Valli Arunachalam: Now let’s take a specific case. This is a fact. The current executive chairman of the group, Mr. MM Murugappan, he was inducted onto the Ambadi board, at the age of 23, just three months after his father passed away . So, when a male member at a very young age, without experience in the group companies can be inducted to the board, why is it that female members cannot be inducted, after their father’s passing, to the board? The difference is here. Both of us (sisters) have years (of experience). I have 23 years’ experience working for multinational corporations, Fortune 500 companies, and my sister too has a decade of experience working for IT companies. So why is it that the bar is set differently for male heirs versus female heirs?

That is the core of your battle?

Valli Arunachalam: It is. Gender bias is at the core of my battle. And this is one of the examples of gender bias.

There are six promoter director representing six different branches of the family and your father’s was the seventh?

Valli Arunachalam: Yes. My father did have a seat on our board until 2016. So, my question is when with the same shareholding, my father was able to hold a position on the board. Why is it after him, with that same shareholding, we can't get a seat on the board? The only valid reason I can think of that's different from the other branches is —we don’t lack the qualification or the shareholding or the experience —so, what else could it be, except gender?

Did the board explain why they were denying you a seat?

Valli Arunachalam: First they said, I was claiming it as a succession right and I indicated to them that in the very first ask I said it was based on our shareholding. Then they said it was because I did not have enough experience in the group companies, to which I said, well, female members are never given that opportunity. So please don't discriminate against us because of our gender. Then they said that it's because female members have never asked for a board position. But then I've been asking all along for a board position. So then finally, I gave this example which I just gave you —of Mr. MM Murugappan —and since then I’ve not had any further communications on this matter.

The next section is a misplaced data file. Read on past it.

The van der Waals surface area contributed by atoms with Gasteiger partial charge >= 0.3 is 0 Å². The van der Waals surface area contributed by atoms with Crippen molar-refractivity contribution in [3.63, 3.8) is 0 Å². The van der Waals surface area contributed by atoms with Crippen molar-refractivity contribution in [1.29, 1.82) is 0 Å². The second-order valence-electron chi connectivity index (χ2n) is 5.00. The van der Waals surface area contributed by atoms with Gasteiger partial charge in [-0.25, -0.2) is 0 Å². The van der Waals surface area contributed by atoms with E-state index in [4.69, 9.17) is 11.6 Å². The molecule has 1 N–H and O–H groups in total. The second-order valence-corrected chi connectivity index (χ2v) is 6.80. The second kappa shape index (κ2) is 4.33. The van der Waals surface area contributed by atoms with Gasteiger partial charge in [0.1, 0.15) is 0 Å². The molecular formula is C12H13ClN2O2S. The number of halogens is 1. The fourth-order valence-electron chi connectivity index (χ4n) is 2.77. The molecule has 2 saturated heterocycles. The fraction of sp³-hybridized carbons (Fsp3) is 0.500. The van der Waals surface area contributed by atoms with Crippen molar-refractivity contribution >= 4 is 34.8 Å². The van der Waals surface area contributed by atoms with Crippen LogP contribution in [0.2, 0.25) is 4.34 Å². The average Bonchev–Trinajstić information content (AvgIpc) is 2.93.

In the past few weeks, since you went public with this dispute, have you heard from the family or any branches of the family or any members of the Ambadi board?

Valli Arunachalam: So far, I have not heard from them. But I did get a letter from the Company Secretary on Dec. 11, stating that there had been a board meeting in late November, and they had considered my request for a board position, but neither did they make any decision (nor say no). I mean it was well within their power to appoint me as an additional director which they didn't do. It was also well within their power to call a shareholder meeting to consider my appointment, which they didn't do either. Instead, they just said that they considered it and it will be discussed at the next shareholder meeting, but there was no date set for the shareholder meeting. So that is the last communication that I received.

Neutron Valli Arunachalam On The  Chain Reaction She Hopes To Set Off At Murugappa

Preferred Outcomes...

Arunachalam’s story has captured media imagination. A lone (female) warrior trying to penetrate the male-only board of Ambadi. A modern woman who won't be silenced or cowed. A nuclear physicist who believes she, or her sister, would be a valuable addition to any corporate board.

Or as Arunachalam puts it —the gender equivalent of a nuclear chain reaction.

I’m just a neutron initiating contact (with uranium) to create a powerful chain reaction that I hope will unleash opportunities for women.

But physics and corporate law don’t mix well.

Board seats cannot be inherited, demanded or cajoled, and Arunachalam knows that. She could seek a shareholder vote but she doesn't have enough votes to ensure the success of such a resolution.

Besides, even if the public campaign were to force the Ambadi board to concede wouldn't she be stuck in a rather hostile situation? One board seat in nine hardly makes for influence.

Did you have any discussion with any of the various family branches on an option for you to sell those shares to an third external party?

Valli Arunachalam: No, we have not had that discussion.

When they refused to buy your family’s shareholding did you not bring up the point that if they won’t buy it then your only exit option is to find a third party to purchase the shares?

Valli Arunachalam: See, I’m a very patient person and I know they said no once but that doesn't mean that we shouldn’t continue to pursue, to see if we can have them agree. What’s central here is my father's wish, right? After all that he has done for the family I truly believed that they would respond in kind and honour his wishes. So, I continue to ask patiently. I have been asking patiently for now over two years.